McDon­agh mak­ing his mark

Sunday Tasmanian - Tassie Living - - MOVIES - CARIS BIZZACA CAL­VARY Now Show­ing at the State Cin­ema

BE­ING frank, funny and opin­ion­ated has given Cal­vary writer and di­rec­tor John Michael McDon­agh grief in the past. The Lon­don- born au­teur ripped apart Ned

Kelly di­rec­tor Gre­gor Jordan and the stu­dio for re­port­edly de­stroy­ing his screen­play for the 2003 drama star­ring late Aus­tralian ac­tor Heath Ledger. He has also said it pushed him into be­com­ing a di­rec­tor, so he wouldn’t have a sim­i­lar ex­pe­ri­ence.

As a re­sult, he needed to show he wasn’t all talk when it came to his 2011 di­rec­to­rial de­but

The Guard.

“All the pres­sure was on The Guard, be­cause I bad- mouthed [ di­rec­tor] Gre­gor Jordan and my ex­pe­ri­ence on Ned Kelly,” McDon­agh said.

“You have to make a good film. If you make a crap film, it makes ev­ery­thing you said about that di­rec­tor you didn’t get along with bulls---, be­cause it’s like you couldn’t do any bet­ter.”

Luck­ily for him, au­di­ences loved The Guard, a buddy- cop com­edy with Brendan Glee­son and Don Chea­dle, which be­came the most com­mer­cially suc­cess­ful in­de­pen­dent Ir­ish film.

“When The Guard be­came a hit, it was just a re­lief. Then for [ fol­low- up] Cal­vary, I didn’t feel any pres­sure at all,” McDon­agh said.

Cal­vary also stars Glee­son, play­ing a sincerely good priest the­at­ened with mur­der dur­ing con­fes­sion and given a week to live by a parish­ioner.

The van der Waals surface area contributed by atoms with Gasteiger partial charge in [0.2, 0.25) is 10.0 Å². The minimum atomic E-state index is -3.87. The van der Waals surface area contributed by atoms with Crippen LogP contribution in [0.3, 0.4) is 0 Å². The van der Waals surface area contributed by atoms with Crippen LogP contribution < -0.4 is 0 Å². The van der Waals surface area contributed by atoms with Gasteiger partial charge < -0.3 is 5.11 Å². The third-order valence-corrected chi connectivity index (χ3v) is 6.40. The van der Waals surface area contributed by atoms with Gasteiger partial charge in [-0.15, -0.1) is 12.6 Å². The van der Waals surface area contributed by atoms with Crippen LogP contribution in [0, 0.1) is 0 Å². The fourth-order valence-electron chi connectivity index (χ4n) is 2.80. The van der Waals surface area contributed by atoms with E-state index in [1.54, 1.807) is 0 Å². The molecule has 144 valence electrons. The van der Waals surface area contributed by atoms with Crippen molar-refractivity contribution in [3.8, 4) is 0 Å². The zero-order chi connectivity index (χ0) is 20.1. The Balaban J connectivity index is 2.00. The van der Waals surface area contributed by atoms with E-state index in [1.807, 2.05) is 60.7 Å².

“To­ward the end of shoot­ing on The Guard, Brendan and I had been talk­ing about the idea of do­ing a film about a good man, which be­came a good priest,” McDon­agh said.

“I thought there would be a lot of movies made about scan­dals in the church, about bad priests, and I thought be­fore all those come out we should flip it on its head and make a film about a good priest. That was sort of a start­ing point.”

McDon­agh en­vi­sioned it as the sec­ond part of a tril­ogy.

“The third film we’re go­ing to make is about a para­plegic. So that’ll be the three Ps: a po­lice­man, a priest and a para­plegic,” he said.

“I call it the glo­ri­fied sui­cide tril­ogy, be­cause they all go to a fi­nal con­fronta­tion at the end that may or may not end badly and it’s al­most a sui­ci­dal sit­u­a­tion. I can see the box set now.”

McDon­agh is the first to ad­mit Cal­vary isn’t as “broadly au­di­ence friendly” as The Guard.

Apart from be­ing a more art- house pro­duc­tion, it deals with se­ri­ous sub­ject mat­ters – abuse in the church, do­mes­tic vi­o­lence, fi­nan­cial is­sues in Ire­land and adul­tery. But along­side a cast in­clud­ing Glee­son,

Game of Thrones’ Ai­dan Gillen and Chris O’Dowd, it also has a lot of McDon­agh’s trade­mark hu­mour, which he’s not about to cen­sor any time soon.

“I don’t re­ally sort of mon­i­tor my­self in that PC way,” he said. “Be­cause a lot of people do and it leads to quite bland work.”

Be­sides, if some­one doesn’t get the jokes, he said they were prob­a­bly not a per­son he would chat to in the first place.

“I just as­sume an au­di­ence is like me and they’ll ei­ther like the sense of hu­mour, or they won’t,” McDon­agh said.

“If they don’t like it, they’re the type of per­son I’d meet at a party and prob­a­bly not like any­way.”

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